Anyone who lives within their means suffers from a lack of imagination.
― Oscar Wilde
Every year there’s a list of cities around the world that are most/least expensive. These lists are made to give potential expats an idea of what the cost of living might be abroad. So, what is behind the numbers? What is the cost of being an expat?
This year’s list includes a few cities that I have been to–one of which I lived in for five months. Beijing, Shanghai, Singapore, Hong Kong, and Tokyo are all in the top 10 most expensive cities for expats. Those last three are on the list mainly because of rent, though there are options for affordable housing in Tokyo as I found out.
The expat cost of living is a bit biased as it focuses mainly on Americans and British abroad, which is why Silicon Valley, Manhattan, and London aren’t in the top 10.
One bit I find odd in determining cost of living is that it mentions the cost of owning a car in Tokyo. I wonder why an expat would own a car considering the public transportation system in the metro area is convenient, albeit not as affordable as other major cities in east Asia.
Let’s look at some of the expenses listed in the report
Cost of coffee in Hong Kong is more than US$7. Seriously!? I know I haven’t been in Hong Kong in many years (I’m heading back in September), but I’m sure I could go to a coffee shop chain for less. I’m certain Starbucks is only about US$3. But hey, it claims a small imported beer is only US$1.2–but there are probably better beers for a bit more than that.
Of course, this also assumes one is paying more than US$12,000/mo for a three-bedroom apartment in the city. Rent is expensive (think about US$1000 for a closet in Kowloon or Central), but not that many people need a huge apartment in Hong Kong. It also mentions that a two-bedroom apartment in New York is more than US$5000/mo. I know people who have found cheaper places to live in the city.
From what I got from talking with my former coworker, Singapore is still more expensive for rent–mostly because it’s non-locals who rent. He told me that he was paying about US$1600/mo for a room in an apartment and still had a 40-minute commute to work.
And when it comes to drinking, many cities are expensive. My uncle once bought us martinis in Hong Kong for US$17 each (coming from Manhattan, even he was surprised by the price). Other than Seoul, developed cities in east Asia are expensive for drinkers, and expats tend to enjoy going out more often. Even in Taipei, where rent, food, and transportation are cheap or reasonable, a decent drink will set you back more than US$5 (about US$3 on the cheap end). I won’t complain about beer prices back home when a cheap beer in a Tokyo bar is US$7.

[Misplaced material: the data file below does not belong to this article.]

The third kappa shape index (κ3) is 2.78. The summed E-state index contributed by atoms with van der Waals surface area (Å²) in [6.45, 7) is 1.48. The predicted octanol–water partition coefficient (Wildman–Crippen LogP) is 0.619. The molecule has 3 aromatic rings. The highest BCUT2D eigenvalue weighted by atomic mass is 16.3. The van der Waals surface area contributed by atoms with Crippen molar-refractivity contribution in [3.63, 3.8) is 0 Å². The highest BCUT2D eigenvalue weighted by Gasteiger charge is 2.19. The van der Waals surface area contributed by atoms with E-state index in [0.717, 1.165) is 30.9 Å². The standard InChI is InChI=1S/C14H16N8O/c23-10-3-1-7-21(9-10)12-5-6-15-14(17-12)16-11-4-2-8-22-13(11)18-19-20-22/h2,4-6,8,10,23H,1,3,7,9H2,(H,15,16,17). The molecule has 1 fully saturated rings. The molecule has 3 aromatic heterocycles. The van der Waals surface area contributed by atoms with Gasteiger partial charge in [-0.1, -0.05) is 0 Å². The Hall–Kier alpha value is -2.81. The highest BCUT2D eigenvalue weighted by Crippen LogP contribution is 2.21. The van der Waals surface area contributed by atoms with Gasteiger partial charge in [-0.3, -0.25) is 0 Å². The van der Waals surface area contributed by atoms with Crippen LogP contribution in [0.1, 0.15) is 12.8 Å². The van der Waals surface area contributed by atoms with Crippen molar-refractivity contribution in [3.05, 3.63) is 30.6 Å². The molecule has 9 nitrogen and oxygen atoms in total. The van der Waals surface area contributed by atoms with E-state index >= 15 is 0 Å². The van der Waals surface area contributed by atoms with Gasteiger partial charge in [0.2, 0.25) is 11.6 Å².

Taking the survey with a grain of salt
Obviously, the cost of living survey does not include expats who are teaching in these cities and living on a budget. A lot of those surveyed are likely to be sent abroad by their companies on an expat package, which provides a much higher standard of living. When I lived in Shenzhen, there were neighborhoods designed for people on expat packages–houses that cost more than my monthly salary. Many of those people ate out at high-end restaurants and took taxis everywhere (or had a private driver). Meanwhile, I could rent a three-bedroom apartment in a decent neighborhood for about US$500 (I know the rent has gone up significantly since 2009).
My friend in Tokyo has mentioned a few times how the city isn’t as expensive as everyone claims. The problem is that most tourists end up at restaurants with English menus, which immediately raises the price of a meal. I actually found the average meal in Seoul to be more expensive. Overall, I thought Venice was more expensive than Tokyo.
The point is, judging a city based on the prices in such surveys is ridiculous. The surveys also ignore living standards and ideas of happiness. There’s plenty to do in every city that costs little or nothing–hiking in Tokyo and Seoul is free.
It also doesn’t mention anything about healthcare. While I wouldn’t recommend most hospitals in Beijing and Shanghai, Tokyo and Singapore are top notch. Universal healthcare keeps those costs to a minimum. Sometimes it’s worth paying a little more for rent or food in exchange for cheap healthcare. I only pay about US$5 to visit the doctor in Taipei, and medication is free with the prescription.
What is the real cost of being an expat?